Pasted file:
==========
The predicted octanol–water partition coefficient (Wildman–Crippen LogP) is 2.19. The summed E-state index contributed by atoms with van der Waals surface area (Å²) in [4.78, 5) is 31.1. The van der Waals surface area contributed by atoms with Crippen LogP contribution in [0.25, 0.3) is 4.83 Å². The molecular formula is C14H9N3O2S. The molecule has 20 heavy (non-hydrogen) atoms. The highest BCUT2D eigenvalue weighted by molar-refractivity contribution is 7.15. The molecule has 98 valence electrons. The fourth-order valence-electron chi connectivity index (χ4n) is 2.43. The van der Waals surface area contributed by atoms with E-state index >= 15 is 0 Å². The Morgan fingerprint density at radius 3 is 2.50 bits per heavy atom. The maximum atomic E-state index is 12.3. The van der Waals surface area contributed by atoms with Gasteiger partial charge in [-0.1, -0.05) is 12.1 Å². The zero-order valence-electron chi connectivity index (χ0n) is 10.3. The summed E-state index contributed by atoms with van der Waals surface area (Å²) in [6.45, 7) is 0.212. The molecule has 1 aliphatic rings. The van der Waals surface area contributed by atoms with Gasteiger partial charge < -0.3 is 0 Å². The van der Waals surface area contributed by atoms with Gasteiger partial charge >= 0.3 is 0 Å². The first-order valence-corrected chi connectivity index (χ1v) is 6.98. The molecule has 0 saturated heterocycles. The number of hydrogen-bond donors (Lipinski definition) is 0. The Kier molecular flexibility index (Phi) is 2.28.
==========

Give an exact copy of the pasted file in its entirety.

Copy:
The predicted octanol–water partition coefficient (Wildman–Crippen LogP) is 2.19. The summed E-state index contributed by atoms with van der Waals surface area (Å²) in [4.78, 5) is 31.1. The van der Waals surface area contributed by atoms with Crippen LogP contribution in [0.25, 0.3) is 4.83 Å². The molecular formula is C14H9N3O2S. The molecule has 20 heavy (non-hydrogen) atoms. The highest BCUT2D eigenvalue weighted by molar-refractivity contribution is 7.15. The molecule has 98 valence electrons. The fourth-order valence-electron chi connectivity index (χ4n) is 2.43. The van der Waals surface area contributed by atoms with E-state index >= 15 is 0 Å². The Morgan fingerprint density at radius 3 is 2.50 bits per heavy atom. The maximum atomic E-state index is 12.3. The van der Waals surface area contributed by atoms with Gasteiger partial charge in [-0.1, -0.05) is 12.1 Å². The zero-order valence-electron chi connectivity index (χ0n) is 10.3. The summed E-state index contributed by atoms with van der Waals surface area (Å²) in [6.45, 7) is 0.212. The molecule has 1 aliphatic rings. The van der Waals surface area contributed by atoms with Gasteiger partial charge < -0.3 is 0 Å². The van der Waals surface area contributed by atoms with Gasteiger partial charge >= 0.3 is 0 Å². The first-order valence-corrected chi connectivity index (χ1v) is 6.98. The molecule has 0 saturated heterocycles. The number of hydrogen-bond donors (Lipinski definition) is 0. The Kier molecular flexibility index (Phi) is 2.28.